having success mining, it decided to impose a £10 tax on all Chinese landing in Victoria.
It had already cost the Chinese £10 for their fare; so most Chinese avoided the tax by
landing at Robe in South Australia and walking to the goldfields. This journey of over
250 miles took almost a month and many Chinese arrived on the goldfields sick and
In Ballarat the Chinese were unpopular and were forced to live in separate villages. There
were three villages in Ballarat, Golden Point, Eureka and Clayton Street, which later
became a Lazarette in the 1860s.
The Main Street of these villages was often called Canton Street and this was where the
shops, businesses, eating-houses and gambling dens were found. The village at Golden
Point also had a Temple dedicated to the god Quan Gong. This temple was painted red, as
the Chinese believed red frightened away evil spirits and was therefore, a lucky colour.
On special occasions such as New Year or festivals, a Chinese dragon was paraded
around the village. The dragon had the head of a camel, horns of a deer, eyes of a rabbit,
ears of a cow, neck of a snake, belly of a frog, scales of a carp, claws of a hawk, and the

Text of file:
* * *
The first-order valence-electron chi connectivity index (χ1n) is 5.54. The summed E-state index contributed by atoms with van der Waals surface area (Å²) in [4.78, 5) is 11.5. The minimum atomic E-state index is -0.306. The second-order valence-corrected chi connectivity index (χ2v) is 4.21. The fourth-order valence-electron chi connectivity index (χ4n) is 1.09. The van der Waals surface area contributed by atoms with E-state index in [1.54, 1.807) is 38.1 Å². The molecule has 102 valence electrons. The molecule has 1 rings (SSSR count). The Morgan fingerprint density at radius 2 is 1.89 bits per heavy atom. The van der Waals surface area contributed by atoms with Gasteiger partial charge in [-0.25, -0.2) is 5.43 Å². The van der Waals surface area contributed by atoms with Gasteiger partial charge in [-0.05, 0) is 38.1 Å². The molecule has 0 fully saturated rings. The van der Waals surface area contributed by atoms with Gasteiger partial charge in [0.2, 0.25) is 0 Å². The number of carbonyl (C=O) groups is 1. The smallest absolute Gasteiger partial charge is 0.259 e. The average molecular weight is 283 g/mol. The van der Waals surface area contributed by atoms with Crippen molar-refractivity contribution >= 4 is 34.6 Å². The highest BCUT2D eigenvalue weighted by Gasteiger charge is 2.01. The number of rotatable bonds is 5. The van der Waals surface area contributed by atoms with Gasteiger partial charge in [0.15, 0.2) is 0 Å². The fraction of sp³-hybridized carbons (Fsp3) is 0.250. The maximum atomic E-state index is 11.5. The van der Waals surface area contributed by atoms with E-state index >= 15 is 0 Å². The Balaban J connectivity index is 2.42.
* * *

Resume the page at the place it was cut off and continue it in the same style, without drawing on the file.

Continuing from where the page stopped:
paws of a tiger. Mirrors were stitched to its back to help frighten off evil spirits who,
Chinese believe, are afraid of their own reflections.
1. On the outline map of Victoria:
• Mark Robe, Ballarat, Ararat, Bendigo, Beechworth and Melbourne
• Label Victoria, South Australia, New South Wales, and Bass Strait
• Add a compass rose to show north and south
• Add a dotted line to show what you think would be the best route for the Chinese
to walk from Robe to Ballarat.
• Give your map a title.
2. Sketch a Chinese miner walking to the goldfields in 1855 and carrying his
belongings in two baskets slung from a pole across his shoulders.
3. A scribe is someone who writes letters. Chinese scribes worked with brushes and
special ink. Find some examples of Chinese words. Copy these and write their
English meaning. This web site is a useful resource – it also contains a section
where you can see how your name would be written in Chinese.
4. Research the importance of the following to the Chinese?
The colour red Tortoise Lion Dragon Pomelo Tree Abacus Herbalist
Gold Fact Sheet
Gold is a very rare substance making up only five ten-millionths of the Earth's outer
(Imagine 10 million Smarties in one place and only 5 of them were made of gold!)
Its rarity and its physical properties have made it one of the most prized of Earth's natural
• Gold is the only yellow metal.
• Gold melts at 1063° C.
• Gold is an excellent conductor of heat and electricity.
• Gold is highly malleable. Gold can be rolled so thinly light will shine through.
• Gold is a ductile metal, which means it is capable of being drawn into a thread.
• Gold is unaffected by air, heat or moisture – it does not rust.